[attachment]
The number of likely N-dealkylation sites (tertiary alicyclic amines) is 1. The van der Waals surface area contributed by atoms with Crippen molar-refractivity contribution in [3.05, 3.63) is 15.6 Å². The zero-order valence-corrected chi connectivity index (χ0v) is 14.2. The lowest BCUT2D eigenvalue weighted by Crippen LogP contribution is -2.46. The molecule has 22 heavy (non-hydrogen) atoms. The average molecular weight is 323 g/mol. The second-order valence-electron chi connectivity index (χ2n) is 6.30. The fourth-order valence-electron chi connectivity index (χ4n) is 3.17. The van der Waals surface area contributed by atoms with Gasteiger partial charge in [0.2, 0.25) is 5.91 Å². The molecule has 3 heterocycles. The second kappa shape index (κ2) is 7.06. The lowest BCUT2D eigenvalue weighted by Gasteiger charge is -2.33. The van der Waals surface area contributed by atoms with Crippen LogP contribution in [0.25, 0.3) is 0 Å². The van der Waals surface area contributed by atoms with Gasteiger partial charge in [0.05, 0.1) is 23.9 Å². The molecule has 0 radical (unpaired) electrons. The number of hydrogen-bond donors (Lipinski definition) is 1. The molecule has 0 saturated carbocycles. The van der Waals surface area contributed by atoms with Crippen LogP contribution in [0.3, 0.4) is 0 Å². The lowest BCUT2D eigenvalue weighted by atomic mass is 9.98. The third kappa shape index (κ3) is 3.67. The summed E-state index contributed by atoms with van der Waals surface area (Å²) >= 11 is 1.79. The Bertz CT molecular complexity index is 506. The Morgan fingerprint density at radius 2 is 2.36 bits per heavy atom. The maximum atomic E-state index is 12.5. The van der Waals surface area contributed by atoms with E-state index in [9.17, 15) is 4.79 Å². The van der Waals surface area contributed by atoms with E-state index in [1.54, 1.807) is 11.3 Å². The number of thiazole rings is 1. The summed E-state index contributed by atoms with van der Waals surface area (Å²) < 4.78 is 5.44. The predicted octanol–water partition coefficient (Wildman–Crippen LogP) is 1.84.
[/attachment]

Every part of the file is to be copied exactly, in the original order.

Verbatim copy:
The number of likely N-dealkylation sites (tertiary alicyclic amines) is 1. The van der Waals surface area contributed by atoms with Crippen molar-refractivity contribution in [3.05, 3.63) is 15.6 Å². The zero-order valence-corrected chi connectivity index (χ0v) is 14.2. The lowest BCUT2D eigenvalue weighted by Crippen LogP contribution is -2.46. The molecule has 22 heavy (non-hydrogen) atoms. The average molecular weight is 323 g/mol. The second-order valence-electron chi connectivity index (χ2n) is 6.30. The fourth-order valence-electron chi connectivity index (χ4n) is 3.17. The van der Waals surface area contributed by atoms with Gasteiger partial charge in [0.2, 0.25) is 5.91 Å². The molecule has 3 heterocycles. The second kappa shape index (κ2) is 7.06. The lowest BCUT2D eigenvalue weighted by Gasteiger charge is -2.33. The van der Waals surface area contributed by atoms with Crippen LogP contribution in [0.25, 0.3) is 0 Å². The van der Waals surface area contributed by atoms with Gasteiger partial charge in [0.05, 0.1) is 23.9 Å². The molecule has 0 radical (unpaired) electrons. The number of hydrogen-bond donors (Lipinski definition) is 1. The molecule has 0 saturated carbocycles. The van der Waals surface area contributed by atoms with Crippen LogP contribution in [0.3, 0.4) is 0 Å². The lowest BCUT2D eigenvalue weighted by atomic mass is 9.98. The third kappa shape index (κ3) is 3.67. The summed E-state index contributed by atoms with van der Waals surface area (Å²) >= 11 is 1.79. The Bertz CT molecular complexity index is 506. The Morgan fingerprint density at radius 2 is 2.36 bits per heavy atom. The maximum atomic E-state index is 12.5. The van der Waals surface area contributed by atoms with E-state index in [9.17, 15) is 4.79 Å². The van der Waals surface area contributed by atoms with E-state index in [1.54, 1.807) is 11.3 Å². The number of thiazole rings is 1. The summed E-state index contributed by atoms with van der Waals surface area (Å²) < 4.78 is 5.44. The predicted octanol–water partition coefficient (Wildman–Crippen LogP) is 1.84.